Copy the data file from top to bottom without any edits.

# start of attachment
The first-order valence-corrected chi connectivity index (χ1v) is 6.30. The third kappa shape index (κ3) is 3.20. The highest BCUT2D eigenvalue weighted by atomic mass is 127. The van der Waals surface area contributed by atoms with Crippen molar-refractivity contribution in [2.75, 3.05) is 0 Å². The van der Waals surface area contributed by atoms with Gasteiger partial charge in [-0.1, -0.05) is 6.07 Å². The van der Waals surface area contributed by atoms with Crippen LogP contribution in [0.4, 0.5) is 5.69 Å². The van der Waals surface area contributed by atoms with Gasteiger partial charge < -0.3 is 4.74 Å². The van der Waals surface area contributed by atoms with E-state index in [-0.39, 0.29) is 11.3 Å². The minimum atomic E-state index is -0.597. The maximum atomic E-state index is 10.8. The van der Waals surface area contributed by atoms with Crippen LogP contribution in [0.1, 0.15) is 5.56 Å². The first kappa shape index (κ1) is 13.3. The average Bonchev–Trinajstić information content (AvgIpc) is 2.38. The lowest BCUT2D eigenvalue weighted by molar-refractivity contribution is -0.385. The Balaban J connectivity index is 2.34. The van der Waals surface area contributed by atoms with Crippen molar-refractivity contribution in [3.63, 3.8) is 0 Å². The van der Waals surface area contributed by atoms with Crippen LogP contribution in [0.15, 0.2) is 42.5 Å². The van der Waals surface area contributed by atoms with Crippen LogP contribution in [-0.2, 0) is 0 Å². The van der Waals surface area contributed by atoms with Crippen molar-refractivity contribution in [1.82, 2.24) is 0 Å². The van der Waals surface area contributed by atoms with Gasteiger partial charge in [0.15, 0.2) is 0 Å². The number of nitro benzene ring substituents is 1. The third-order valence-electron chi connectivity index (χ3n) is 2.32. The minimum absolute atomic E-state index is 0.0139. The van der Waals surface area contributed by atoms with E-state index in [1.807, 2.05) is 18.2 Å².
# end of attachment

The first-order valence-corrected chi connectivity index (χ1v) is 6.30. The third kappa shape index (κ3) is 3.20. The highest BCUT2D eigenvalue weighted by atomic mass is 127. The van der Waals surface area contributed by atoms with Crippen molar-refractivity contribution in [2.75, 3.05) is 0 Å². The van der Waals surface area contributed by atoms with Gasteiger partial charge in [-0.1, -0.05) is 6.07 Å². The van der Waals surface area contributed by atoms with Crippen LogP contribution in [0.4, 0.5) is 5.69 Å². The van der Waals surface area contributed by atoms with Gasteiger partial charge < -0.3 is 4.74 Å². The van der Waals surface area contributed by atoms with E-state index in [-0.39, 0.29) is 11.3 Å². The minimum atomic E-state index is -0.597. The maximum atomic E-state index is 10.8. The van der Waals surface area contributed by atoms with Crippen LogP contribution in [0.1, 0.15) is 5.56 Å². The first kappa shape index (κ1) is 13.3. The average Bonchev–Trinajstić information content (AvgIpc) is 2.38. The lowest BCUT2D eigenvalue weighted by molar-refractivity contribution is -0.385. The Balaban J connectivity index is 2.34. The van der Waals surface area contributed by atoms with Crippen molar-refractivity contribution in [3.63, 3.8) is 0 Å². The van der Waals surface area contributed by atoms with Crippen LogP contribution in [0.15, 0.2) is 42.5 Å². The van der Waals surface area contributed by atoms with Crippen LogP contribution in [-0.2, 0) is 0 Å². The van der Waals surface area contributed by atoms with Crippen molar-refractivity contribution in [1.82, 2.24) is 0 Å². The van der Waals surface area contributed by atoms with Gasteiger partial charge in [0.15, 0.2) is 0 Å². The number of nitro benzene ring substituents is 1. The third-order valence-electron chi connectivity index (χ3n) is 2.32. The minimum absolute atomic E-state index is 0.0139. The van der Waals surface area contributed by atoms with E-state index in [1.807, 2.05) is 18.2 Å².